Stone is a superior building material for several reasons, so commercial builders often use it for construction projects. Early man discovered the benefits of stone for buildings thousands of years ago, and we’ve only gotten better at mining, curing, and shaping stone with modern machinery. Still, you have to wonder what makes stone useful in the first place.
Is it that the material is abundant worldwide, or perhaps does it boil down to stone’s artistic value? The truth is that it’s a little bit of both, so here’s a quick breakdown of why stone is a good building material.
Superior durability over millennia
Stone structures can last thousands of years if properly maintained. Look no further than the world’s most famous landmarks and cultural heritage sites along the Mediterranean coast as prime examples. But the true ingenuity of using stone as a construction material is determining which types are softer and easier to shape. That’s essentially why ancient structures are often made of limestone and sandstone since you can carve the stone with manual tools.
The harder types of stone like granite and quartzite are also incredibly resistant to breaks, cracks, or other minor defects like scratches. Sometimes, it’s the imperfections that make stone aesthetically pleasing in addition to its practicality, so modern-day stone consultants specialize in the nuances of each variety. The rule of thumb is that the harder stones will require more complex machinery and craftsmanship to shape and cut properly.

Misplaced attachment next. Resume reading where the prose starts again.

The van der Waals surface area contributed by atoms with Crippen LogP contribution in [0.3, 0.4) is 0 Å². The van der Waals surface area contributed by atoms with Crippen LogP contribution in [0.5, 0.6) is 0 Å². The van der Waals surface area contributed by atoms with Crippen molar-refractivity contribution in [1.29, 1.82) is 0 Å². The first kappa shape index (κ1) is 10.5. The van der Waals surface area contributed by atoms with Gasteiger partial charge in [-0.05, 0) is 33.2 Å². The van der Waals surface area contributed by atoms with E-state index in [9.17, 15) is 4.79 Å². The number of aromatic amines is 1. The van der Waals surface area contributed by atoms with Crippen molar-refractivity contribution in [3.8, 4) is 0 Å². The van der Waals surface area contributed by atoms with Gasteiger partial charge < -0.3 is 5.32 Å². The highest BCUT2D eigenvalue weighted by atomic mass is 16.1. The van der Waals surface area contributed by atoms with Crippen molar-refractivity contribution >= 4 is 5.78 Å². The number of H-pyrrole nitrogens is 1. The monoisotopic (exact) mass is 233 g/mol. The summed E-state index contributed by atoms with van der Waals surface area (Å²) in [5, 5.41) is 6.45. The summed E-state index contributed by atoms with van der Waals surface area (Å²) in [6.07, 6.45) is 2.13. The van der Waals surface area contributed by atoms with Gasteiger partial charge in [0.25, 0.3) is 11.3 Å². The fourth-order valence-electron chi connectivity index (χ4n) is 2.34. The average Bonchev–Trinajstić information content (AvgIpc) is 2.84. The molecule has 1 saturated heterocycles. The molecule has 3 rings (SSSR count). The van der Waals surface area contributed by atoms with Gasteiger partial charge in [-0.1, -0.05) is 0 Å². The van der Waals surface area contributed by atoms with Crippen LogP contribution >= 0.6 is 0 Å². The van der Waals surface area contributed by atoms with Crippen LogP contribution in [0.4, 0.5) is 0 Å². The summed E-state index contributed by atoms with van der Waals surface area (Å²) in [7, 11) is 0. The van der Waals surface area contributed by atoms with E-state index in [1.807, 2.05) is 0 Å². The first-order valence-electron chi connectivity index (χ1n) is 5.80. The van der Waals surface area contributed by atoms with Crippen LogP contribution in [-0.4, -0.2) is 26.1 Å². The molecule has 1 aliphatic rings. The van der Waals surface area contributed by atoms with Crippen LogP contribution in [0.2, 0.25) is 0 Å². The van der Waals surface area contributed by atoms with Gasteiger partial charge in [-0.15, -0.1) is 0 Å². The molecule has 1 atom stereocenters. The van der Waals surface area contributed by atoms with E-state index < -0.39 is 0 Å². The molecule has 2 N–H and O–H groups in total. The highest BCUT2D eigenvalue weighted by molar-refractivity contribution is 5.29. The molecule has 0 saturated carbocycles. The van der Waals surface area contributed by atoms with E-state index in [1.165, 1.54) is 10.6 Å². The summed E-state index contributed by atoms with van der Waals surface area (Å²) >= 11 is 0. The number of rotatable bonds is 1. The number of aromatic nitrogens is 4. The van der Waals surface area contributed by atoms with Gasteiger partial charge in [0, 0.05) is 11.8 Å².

Resist to fire and weathering
Durability aside, stone materials are also fire-resistant and can withstand weathering over time. The arduous tasks of quarrying and transporting stone slabs to construct monuments is proof that ancient engineers valued stone much more than highly-abundant wooden materials, which burn quickly. For instance, the ancient Egyptians’ quarries to build the pyramids were over 500 miles away down the Nile River from the construction site.
In our modern-day, we have scientific data to quantify the characteristics of each type of stone down to the chemical structure to prove that stone is superior. Each has a fire-resistance rating, but any kind is more robust than other building materials except certain metals.
Less maintenance required
So far, we’ve touched upon how durable stone can be and how it stands up to weathering and the risk of fire destroying the structure. The question is: what’s the result of this superior strength? The answer is that stone buildings require less maintenance, especially when constructed and polished well.
You may need to pay more for stone materials, yet the extra investment is worth the price when you factor in the resources required to keep the structure in top shape. Stone will last a long time, but you can’t exactly ignore upkeep over the long haul.
Overall, those are the main reasons stone is excellent as a building material. The only challenge is deciding which types to use and how to keep the cost reasonable.
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